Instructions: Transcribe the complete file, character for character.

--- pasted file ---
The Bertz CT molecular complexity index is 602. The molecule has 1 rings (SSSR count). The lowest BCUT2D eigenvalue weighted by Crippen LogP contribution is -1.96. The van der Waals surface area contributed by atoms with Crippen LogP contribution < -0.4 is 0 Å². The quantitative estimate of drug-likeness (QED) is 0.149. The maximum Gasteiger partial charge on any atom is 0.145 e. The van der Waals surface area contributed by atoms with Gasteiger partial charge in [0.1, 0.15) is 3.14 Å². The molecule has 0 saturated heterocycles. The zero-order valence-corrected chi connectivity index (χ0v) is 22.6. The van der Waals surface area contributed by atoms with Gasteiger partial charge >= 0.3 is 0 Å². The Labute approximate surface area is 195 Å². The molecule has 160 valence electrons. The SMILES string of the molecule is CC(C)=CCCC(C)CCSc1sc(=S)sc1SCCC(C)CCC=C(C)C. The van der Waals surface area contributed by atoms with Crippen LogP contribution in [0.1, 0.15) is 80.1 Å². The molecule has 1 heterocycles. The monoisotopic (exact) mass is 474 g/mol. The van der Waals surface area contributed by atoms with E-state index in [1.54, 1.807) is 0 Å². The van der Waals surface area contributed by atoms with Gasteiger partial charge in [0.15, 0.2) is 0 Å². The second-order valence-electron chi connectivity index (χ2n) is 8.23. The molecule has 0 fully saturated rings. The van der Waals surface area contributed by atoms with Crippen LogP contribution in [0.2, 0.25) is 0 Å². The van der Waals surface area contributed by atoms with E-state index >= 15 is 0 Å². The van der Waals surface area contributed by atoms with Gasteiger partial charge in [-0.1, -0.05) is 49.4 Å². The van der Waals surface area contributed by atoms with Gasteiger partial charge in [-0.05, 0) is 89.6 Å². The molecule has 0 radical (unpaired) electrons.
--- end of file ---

The Bertz CT molecular complexity index is 602. The molecule has 1 rings (SSSR count). The lowest BCUT2D eigenvalue weighted by Crippen LogP contribution is -1.96. The van der Waals surface area contributed by atoms with Crippen LogP contribution < -0.4 is 0 Å². The quantitative estimate of drug-likeness (QED) is 0.149. The maximum Gasteiger partial charge on any atom is 0.145 e. The van der Waals surface area contributed by atoms with Gasteiger partial charge in [0.1, 0.15) is 3.14 Å². The molecule has 0 saturated heterocycles. The zero-order valence-corrected chi connectivity index (χ0v) is 22.6. The van der Waals surface area contributed by atoms with Gasteiger partial charge >= 0.3 is 0 Å². The Labute approximate surface area is 195 Å². The molecule has 160 valence electrons. The SMILES string of the molecule is CC(C)=CCCC(C)CCSc1sc(=S)sc1SCCC(C)CCC=C(C)C. The van der Waals surface area contributed by atoms with Crippen LogP contribution in [0.1, 0.15) is 80.1 Å². The molecule has 1 heterocycles. The monoisotopic (exact) mass is 474 g/mol. The van der Waals surface area contributed by atoms with E-state index in [1.54, 1.807) is 0 Å². The van der Waals surface area contributed by atoms with Gasteiger partial charge in [0.15, 0.2) is 0 Å². The second-order valence-electron chi connectivity index (χ2n) is 8.23. The molecule has 0 fully saturated rings. The van der Waals surface area contributed by atoms with Crippen LogP contribution in [0.2, 0.25) is 0 Å². The van der Waals surface area contributed by atoms with E-state index >= 15 is 0 Å². The van der Waals surface area contributed by atoms with Gasteiger partial charge in [-0.1, -0.05) is 49.4 Å². The van der Waals surface area contributed by atoms with Gasteiger partial charge in [-0.05, 0) is 89.6 Å². The molecule has 0 radical (unpaired) electrons.